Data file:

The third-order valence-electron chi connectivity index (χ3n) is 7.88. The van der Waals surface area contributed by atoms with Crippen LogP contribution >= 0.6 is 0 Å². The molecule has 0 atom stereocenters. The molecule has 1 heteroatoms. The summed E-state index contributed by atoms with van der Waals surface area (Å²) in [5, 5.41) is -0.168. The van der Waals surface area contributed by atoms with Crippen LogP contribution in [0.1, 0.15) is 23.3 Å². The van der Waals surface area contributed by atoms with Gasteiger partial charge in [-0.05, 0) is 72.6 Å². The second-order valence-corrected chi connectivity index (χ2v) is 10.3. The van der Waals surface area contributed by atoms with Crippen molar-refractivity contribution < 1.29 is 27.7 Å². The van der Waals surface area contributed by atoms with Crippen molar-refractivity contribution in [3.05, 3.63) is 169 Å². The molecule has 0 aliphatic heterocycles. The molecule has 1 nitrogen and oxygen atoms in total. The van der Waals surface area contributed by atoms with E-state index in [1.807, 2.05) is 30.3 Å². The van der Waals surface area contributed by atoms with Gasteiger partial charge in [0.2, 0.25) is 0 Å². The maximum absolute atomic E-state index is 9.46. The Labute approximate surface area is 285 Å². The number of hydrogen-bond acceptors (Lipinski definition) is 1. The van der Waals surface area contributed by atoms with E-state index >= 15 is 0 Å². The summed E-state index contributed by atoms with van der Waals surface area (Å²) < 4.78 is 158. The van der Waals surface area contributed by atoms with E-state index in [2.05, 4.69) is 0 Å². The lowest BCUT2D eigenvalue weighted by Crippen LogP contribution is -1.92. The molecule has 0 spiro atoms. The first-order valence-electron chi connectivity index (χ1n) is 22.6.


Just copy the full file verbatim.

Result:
The third-order valence-electron chi connectivity index (χ3n) is 7.88. The van der Waals surface area contributed by atoms with Crippen LogP contribution >= 0.6 is 0 Å². The molecule has 0 atom stereocenters. The molecule has 1 heteroatoms. The summed E-state index contributed by atoms with van der Waals surface area (Å²) in [5, 5.41) is -0.168. The van der Waals surface area contributed by atoms with Crippen LogP contribution in [0.1, 0.15) is 23.3 Å². The van der Waals surface area contributed by atoms with Gasteiger partial charge in [-0.05, 0) is 72.6 Å². The second-order valence-corrected chi connectivity index (χ2v) is 10.3. The van der Waals surface area contributed by atoms with Crippen molar-refractivity contribution < 1.29 is 27.7 Å². The van der Waals surface area contributed by atoms with Crippen molar-refractivity contribution in [3.05, 3.63) is 169 Å². The molecule has 0 aliphatic heterocycles. The molecule has 1 nitrogen and oxygen atoms in total. The van der Waals surface area contributed by atoms with E-state index in [1.807, 2.05) is 30.3 Å². The van der Waals surface area contributed by atoms with Gasteiger partial charge in [0.2, 0.25) is 0 Å². The maximum absolute atomic E-state index is 9.46. The Labute approximate surface area is 285 Å². The number of hydrogen-bond acceptors (Lipinski definition) is 1. The van der Waals surface area contributed by atoms with E-state index >= 15 is 0 Å². The summed E-state index contributed by atoms with van der Waals surface area (Å²) < 4.78 is 158. The van der Waals surface area contributed by atoms with E-state index in [2.05, 4.69) is 0 Å². The lowest BCUT2D eigenvalue weighted by Crippen LogP contribution is -1.92. The molecule has 0 spiro atoms. The first-order valence-electron chi connectivity index (χ1n) is 22.6.